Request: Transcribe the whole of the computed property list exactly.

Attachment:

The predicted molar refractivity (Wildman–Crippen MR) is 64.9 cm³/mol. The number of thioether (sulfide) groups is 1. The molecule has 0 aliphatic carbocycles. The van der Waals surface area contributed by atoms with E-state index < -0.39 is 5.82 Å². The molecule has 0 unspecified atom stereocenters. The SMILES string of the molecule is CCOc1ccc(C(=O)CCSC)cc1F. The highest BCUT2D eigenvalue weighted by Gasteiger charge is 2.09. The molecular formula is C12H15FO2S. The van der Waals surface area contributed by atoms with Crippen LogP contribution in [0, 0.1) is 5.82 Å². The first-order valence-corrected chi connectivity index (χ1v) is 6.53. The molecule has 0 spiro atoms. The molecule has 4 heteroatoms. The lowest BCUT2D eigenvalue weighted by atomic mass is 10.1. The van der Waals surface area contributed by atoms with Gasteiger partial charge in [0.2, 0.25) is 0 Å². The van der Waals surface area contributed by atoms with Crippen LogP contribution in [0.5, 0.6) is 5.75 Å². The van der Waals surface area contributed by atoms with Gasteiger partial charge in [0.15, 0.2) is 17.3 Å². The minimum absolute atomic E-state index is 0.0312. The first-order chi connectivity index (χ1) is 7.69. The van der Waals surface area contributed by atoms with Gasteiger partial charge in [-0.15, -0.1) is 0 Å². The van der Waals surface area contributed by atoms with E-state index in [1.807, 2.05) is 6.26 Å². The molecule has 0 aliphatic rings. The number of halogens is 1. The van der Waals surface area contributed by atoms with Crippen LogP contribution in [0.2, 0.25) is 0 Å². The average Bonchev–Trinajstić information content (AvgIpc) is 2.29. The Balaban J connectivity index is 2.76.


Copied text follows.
The predicted molar refractivity (Wildman–Crippen MR) is 64.9 cm³/mol. The number of thioether (sulfide) groups is 1. The molecule has 0 aliphatic carbocycles. The van der Waals surface area contributed by atoms with E-state index < -0.39 is 5.82 Å². The molecule has 0 unspecified atom stereocenters. The SMILES string of the molecule is CCOc1ccc(C(=O)CCSC)cc1F. The highest BCUT2D eigenvalue weighted by Gasteiger charge is 2.09. The molecular formula is C12H15FO2S. The van der Waals surface area contributed by atoms with Crippen LogP contribution in [0, 0.1) is 5.82 Å². The first-order valence-corrected chi connectivity index (χ1v) is 6.53. The molecule has 0 spiro atoms. The molecule has 4 heteroatoms. The lowest BCUT2D eigenvalue weighted by atomic mass is 10.1. The van der Waals surface area contributed by atoms with Gasteiger partial charge in [0.2, 0.25) is 0 Å². The van der Waals surface area contributed by atoms with Crippen LogP contribution in [0.5, 0.6) is 5.75 Å². The van der Waals surface area contributed by atoms with Gasteiger partial charge in [0.15, 0.2) is 17.3 Å². The minimum absolute atomic E-state index is 0.0312. The first-order chi connectivity index (χ1) is 7.69. The van der Waals surface area contributed by atoms with Gasteiger partial charge in [-0.15, -0.1) is 0 Å². The van der Waals surface area contributed by atoms with E-state index in [1.807, 2.05) is 6.26 Å². The molecule has 0 aliphatic rings. The number of halogens is 1. The van der Waals surface area contributed by atoms with Crippen LogP contribution in [0.2, 0.25) is 0 Å². The average Bonchev–Trinajstić information content (AvgIpc) is 2.29. The Balaban J connectivity index is 2.76.